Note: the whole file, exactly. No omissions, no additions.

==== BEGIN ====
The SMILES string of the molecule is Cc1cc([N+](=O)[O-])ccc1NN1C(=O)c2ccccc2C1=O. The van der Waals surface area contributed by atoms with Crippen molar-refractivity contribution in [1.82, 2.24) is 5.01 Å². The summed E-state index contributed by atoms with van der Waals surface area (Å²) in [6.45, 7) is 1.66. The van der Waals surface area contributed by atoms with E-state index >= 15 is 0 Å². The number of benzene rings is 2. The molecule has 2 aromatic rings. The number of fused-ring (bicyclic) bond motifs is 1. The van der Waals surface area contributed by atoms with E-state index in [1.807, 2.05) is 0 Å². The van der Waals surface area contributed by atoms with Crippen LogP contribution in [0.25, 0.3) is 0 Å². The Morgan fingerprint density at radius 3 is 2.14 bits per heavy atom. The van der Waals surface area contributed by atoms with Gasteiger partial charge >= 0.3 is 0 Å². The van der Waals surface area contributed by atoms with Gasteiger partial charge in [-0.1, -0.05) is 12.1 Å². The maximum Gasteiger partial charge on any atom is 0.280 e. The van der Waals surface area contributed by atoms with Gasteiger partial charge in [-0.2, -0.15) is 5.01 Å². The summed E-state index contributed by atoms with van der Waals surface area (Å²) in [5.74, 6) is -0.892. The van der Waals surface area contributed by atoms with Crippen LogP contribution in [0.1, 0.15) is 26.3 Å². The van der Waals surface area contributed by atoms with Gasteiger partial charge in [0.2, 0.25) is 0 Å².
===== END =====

The SMILES string of the molecule is Cc1cc([N+](=O)[O-])ccc1NN1C(=O)c2ccccc2C1=O. The van der Waals surface area contributed by atoms with Crippen molar-refractivity contribution in [1.82, 2.24) is 5.01 Å². The summed E-state index contributed by atoms with van der Waals surface area (Å²) in [6.45, 7) is 1.66. The van der Waals surface area contributed by atoms with E-state index >= 15 is 0 Å². The number of benzene rings is 2. The molecule has 2 aromatic rings. The number of fused-ring (bicyclic) bond motifs is 1. The van der Waals surface area contributed by atoms with E-state index in [1.807, 2.05) is 0 Å². The van der Waals surface area contributed by atoms with Crippen LogP contribution in [0.25, 0.3) is 0 Å². The Morgan fingerprint density at radius 3 is 2.14 bits per heavy atom. The van der Waals surface area contributed by atoms with Gasteiger partial charge >= 0.3 is 0 Å². The van der Waals surface area contributed by atoms with Gasteiger partial charge in [-0.1, -0.05) is 12.1 Å². The maximum Gasteiger partial charge on any atom is 0.280 e. The van der Waals surface area contributed by atoms with Gasteiger partial charge in [-0.2, -0.15) is 5.01 Å². The summed E-state index contributed by atoms with van der Waals surface area (Å²) in [5.74, 6) is -0.892. The van der Waals surface area contributed by atoms with Crippen LogP contribution in [0.1, 0.15) is 26.3 Å². The van der Waals surface area contributed by atoms with Gasteiger partial charge in [0.2, 0.25) is 0 Å².